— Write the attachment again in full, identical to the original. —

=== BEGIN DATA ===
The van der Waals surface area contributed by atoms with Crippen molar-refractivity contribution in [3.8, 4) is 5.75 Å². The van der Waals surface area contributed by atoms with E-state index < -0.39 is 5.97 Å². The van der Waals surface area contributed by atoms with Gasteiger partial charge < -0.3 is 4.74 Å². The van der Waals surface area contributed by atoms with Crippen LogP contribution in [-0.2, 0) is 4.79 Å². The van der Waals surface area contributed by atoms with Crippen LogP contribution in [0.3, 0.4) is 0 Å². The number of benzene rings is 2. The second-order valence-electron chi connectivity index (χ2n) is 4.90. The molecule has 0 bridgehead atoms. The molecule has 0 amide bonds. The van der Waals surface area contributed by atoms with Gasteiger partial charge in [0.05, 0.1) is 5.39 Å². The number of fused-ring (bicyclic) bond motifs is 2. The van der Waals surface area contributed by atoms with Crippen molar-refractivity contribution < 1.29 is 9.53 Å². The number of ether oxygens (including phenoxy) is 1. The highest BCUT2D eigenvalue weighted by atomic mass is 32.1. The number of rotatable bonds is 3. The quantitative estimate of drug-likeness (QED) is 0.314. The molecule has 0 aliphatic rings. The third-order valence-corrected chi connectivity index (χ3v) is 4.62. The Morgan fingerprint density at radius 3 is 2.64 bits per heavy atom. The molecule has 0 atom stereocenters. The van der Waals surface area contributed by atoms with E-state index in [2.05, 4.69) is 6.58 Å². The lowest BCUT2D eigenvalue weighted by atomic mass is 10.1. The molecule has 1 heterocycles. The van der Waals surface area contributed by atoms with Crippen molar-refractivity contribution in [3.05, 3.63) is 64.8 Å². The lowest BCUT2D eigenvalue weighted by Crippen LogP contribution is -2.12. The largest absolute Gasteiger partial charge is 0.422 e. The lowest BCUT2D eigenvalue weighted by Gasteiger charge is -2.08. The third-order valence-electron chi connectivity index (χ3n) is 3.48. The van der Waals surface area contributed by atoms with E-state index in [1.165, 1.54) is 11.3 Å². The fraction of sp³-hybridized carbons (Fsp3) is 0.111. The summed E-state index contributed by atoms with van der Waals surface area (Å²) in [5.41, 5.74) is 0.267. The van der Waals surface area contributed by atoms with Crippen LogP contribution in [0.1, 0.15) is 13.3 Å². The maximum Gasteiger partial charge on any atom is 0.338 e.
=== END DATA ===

The van der Waals surface area contributed by atoms with Crippen molar-refractivity contribution in [3.8, 4) is 5.75 Å². The van der Waals surface area contributed by atoms with E-state index < -0.39 is 5.97 Å². The van der Waals surface area contributed by atoms with Gasteiger partial charge < -0.3 is 4.74 Å². The van der Waals surface area contributed by atoms with Crippen LogP contribution in [-0.2, 0) is 4.79 Å². The van der Waals surface area contributed by atoms with Crippen LogP contribution in [0.3, 0.4) is 0 Å². The number of benzene rings is 2. The second-order valence-electron chi connectivity index (χ2n) is 4.90. The molecule has 0 bridgehead atoms. The molecule has 0 amide bonds. The van der Waals surface area contributed by atoms with Gasteiger partial charge in [0.05, 0.1) is 5.39 Å². The number of fused-ring (bicyclic) bond motifs is 2. The van der Waals surface area contributed by atoms with Crippen molar-refractivity contribution < 1.29 is 9.53 Å². The number of ether oxygens (including phenoxy) is 1. The highest BCUT2D eigenvalue weighted by atomic mass is 32.1. The number of rotatable bonds is 3. The quantitative estimate of drug-likeness (QED) is 0.314. The molecule has 0 aliphatic rings. The third-order valence-corrected chi connectivity index (χ3v) is 4.62. The Morgan fingerprint density at radius 3 is 2.64 bits per heavy atom. The molecule has 0 atom stereocenters. The van der Waals surface area contributed by atoms with E-state index in [2.05, 4.69) is 6.58 Å². The lowest BCUT2D eigenvalue weighted by atomic mass is 10.1. The molecule has 1 heterocycles. The van der Waals surface area contributed by atoms with Crippen molar-refractivity contribution in [3.05, 3.63) is 64.8 Å². The lowest BCUT2D eigenvalue weighted by Crippen LogP contribution is -2.12. The largest absolute Gasteiger partial charge is 0.422 e. The lowest BCUT2D eigenvalue weighted by Gasteiger charge is -2.08. The third-order valence-electron chi connectivity index (χ3n) is 3.48. The van der Waals surface area contributed by atoms with E-state index in [1.165, 1.54) is 11.3 Å². The fraction of sp³-hybridized carbons (Fsp3) is 0.111. The summed E-state index contributed by atoms with van der Waals surface area (Å²) in [5.41, 5.74) is 0.267. The van der Waals surface area contributed by atoms with Crippen LogP contribution in [0.1, 0.15) is 13.3 Å². The maximum Gasteiger partial charge on any atom is 0.338 e.